I hate it. I need to figure out a way to combat this weakness of mine. There's no doubt this behavior is a by-product from the years of ill treatment, but I know that I have more confidence in me than this demonstrates. Positive self-talk has been helpful, but maybe I need to write the good things down that I try to recall so I can have them right there in my face when I am questioning what reality looks like. Writing things down always helps me, and maybe, just maybe, I will read what I write and remember that I am worthy of all the love and care and friendship others offer me.

I need to stop hiding from happiness.

chocolate makes everything better

The past few weeks have been rough. I've been sick with a terrible cough the entire time, and there have been some pretty serious setbacks in my personal life. Staying downhearted isn't a preferred option for me, but with being forced to rest so much and having rugs taken out from underneath me, I must admit I've struggled with being positive. I've cried a few tears and gone through bouts of "quiet." However, all the while, I have had love and encouragement coming at me from all sides.

Friends, family, neighbors, readers, and kind service workers (of all random people to be grateful to) have been completely wonderful. I've been brought dinner and health supplements, taken on drives, gone for ice cream and a good talk (while ignoring my hacking cough) for a mini Girls Night Out, called "love" twice by the service worker, listened to while I cry and cough, and entertained with texts, movies, and good company. Throughout my most difficult times, surges of lovingkindness always come at me, yet I am always surprised by it all. And sometimes I get really surprised.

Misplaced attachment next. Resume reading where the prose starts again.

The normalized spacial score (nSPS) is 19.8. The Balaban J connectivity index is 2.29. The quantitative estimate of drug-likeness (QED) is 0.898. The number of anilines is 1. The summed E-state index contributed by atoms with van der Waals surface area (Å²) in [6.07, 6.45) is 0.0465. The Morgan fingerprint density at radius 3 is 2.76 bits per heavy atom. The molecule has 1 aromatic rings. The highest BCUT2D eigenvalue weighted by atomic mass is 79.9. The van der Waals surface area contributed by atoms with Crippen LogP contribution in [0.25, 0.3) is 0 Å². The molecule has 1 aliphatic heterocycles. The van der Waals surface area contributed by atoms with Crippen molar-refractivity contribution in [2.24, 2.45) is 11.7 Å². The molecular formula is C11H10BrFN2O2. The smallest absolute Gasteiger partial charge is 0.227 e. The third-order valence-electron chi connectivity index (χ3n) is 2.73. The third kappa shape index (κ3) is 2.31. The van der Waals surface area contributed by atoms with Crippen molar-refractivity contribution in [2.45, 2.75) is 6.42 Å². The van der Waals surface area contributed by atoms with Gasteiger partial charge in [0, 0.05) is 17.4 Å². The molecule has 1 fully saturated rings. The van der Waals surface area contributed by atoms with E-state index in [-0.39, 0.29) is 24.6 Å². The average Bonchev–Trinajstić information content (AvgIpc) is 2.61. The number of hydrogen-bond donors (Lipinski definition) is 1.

I haven't told anyone this, until now, but Mother's Day has become an extra stressful situation for me the past few years. My children always make a lovely effort to show their love and appreciation for me, but without someone other than myself to help them, they get anxious about it all. So, of course, I start fretting about their fretting about two weeks prior to the holiday. This revelation means that I have not only been sick, tired, and dealing with stupid stuff, but I've also been worrying over something that is supposed to bring me joy.

And then—my children were shown that you don't even have to have met someone and they will help you celebrate their mother.

Last week, I received a package on my doorstep from a darling friend. The package contained a beautifully presented box of fine chocolates with a simple message enclosed. The card reads, "'A mother's arms are made of tenderness and children sleep soundly in them.' — Victor Hugo Happy Mother's Day!!" The thoughtfulness of the gesture has me beside myself with gratitude. My friend couldn't have known how my children had been fretting or of my concern for them, and then he goes and does that.

I believe that the special people in our lives have this way of knowing what we need and when we need it—even if they don't understand all the reasons why. Because they care, any motivation is reason enough. For whatever reason my friend chose to send that Mother's Day gift, all I know is how much happiness was felt as a result of that choice.